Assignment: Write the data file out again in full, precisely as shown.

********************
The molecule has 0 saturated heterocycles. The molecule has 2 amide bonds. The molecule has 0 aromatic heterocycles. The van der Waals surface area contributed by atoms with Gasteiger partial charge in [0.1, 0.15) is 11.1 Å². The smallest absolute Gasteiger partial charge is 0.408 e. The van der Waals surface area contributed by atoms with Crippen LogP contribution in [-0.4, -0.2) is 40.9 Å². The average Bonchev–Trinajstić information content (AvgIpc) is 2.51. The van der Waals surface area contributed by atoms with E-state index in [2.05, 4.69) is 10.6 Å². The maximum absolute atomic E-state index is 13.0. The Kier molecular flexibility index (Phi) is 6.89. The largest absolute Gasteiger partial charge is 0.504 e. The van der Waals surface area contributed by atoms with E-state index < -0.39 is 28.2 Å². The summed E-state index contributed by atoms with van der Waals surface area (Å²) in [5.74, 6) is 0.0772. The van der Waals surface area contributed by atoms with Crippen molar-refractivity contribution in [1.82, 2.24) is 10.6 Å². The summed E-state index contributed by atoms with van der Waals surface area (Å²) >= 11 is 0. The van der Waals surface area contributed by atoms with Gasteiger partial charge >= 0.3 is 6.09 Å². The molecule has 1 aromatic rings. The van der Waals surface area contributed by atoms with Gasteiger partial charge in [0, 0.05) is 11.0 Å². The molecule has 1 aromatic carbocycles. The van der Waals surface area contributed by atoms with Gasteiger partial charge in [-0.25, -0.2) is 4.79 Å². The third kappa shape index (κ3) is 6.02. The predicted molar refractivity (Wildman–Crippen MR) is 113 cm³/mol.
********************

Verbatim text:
The molecule has 0 saturated heterocycles. The molecule has 2 amide bonds. The molecule has 0 aromatic heterocycles. The van der Waals surface area contributed by atoms with Gasteiger partial charge in [0.1, 0.15) is 11.1 Å². The smallest absolute Gasteiger partial charge is 0.408 e. The van der Waals surface area contributed by atoms with Crippen LogP contribution in [-0.4, -0.2) is 40.9 Å². The average Bonchev–Trinajstić information content (AvgIpc) is 2.51. The van der Waals surface area contributed by atoms with E-state index in [2.05, 4.69) is 10.6 Å². The maximum absolute atomic E-state index is 13.0. The Kier molecular flexibility index (Phi) is 6.89. The largest absolute Gasteiger partial charge is 0.504 e. The van der Waals surface area contributed by atoms with E-state index < -0.39 is 28.2 Å². The summed E-state index contributed by atoms with van der Waals surface area (Å²) in [5.74, 6) is 0.0772. The van der Waals surface area contributed by atoms with Crippen molar-refractivity contribution in [1.82, 2.24) is 10.6 Å². The summed E-state index contributed by atoms with van der Waals surface area (Å²) >= 11 is 0. The van der Waals surface area contributed by atoms with Gasteiger partial charge >= 0.3 is 6.09 Å². The molecule has 1 aromatic rings. The van der Waals surface area contributed by atoms with Gasteiger partial charge in [0, 0.05) is 11.0 Å². The molecule has 1 aromatic carbocycles. The van der Waals surface area contributed by atoms with Gasteiger partial charge in [-0.25, -0.2) is 4.79 Å². The third kappa shape index (κ3) is 6.02. The predicted molar refractivity (Wildman–Crippen MR) is 113 cm³/mol.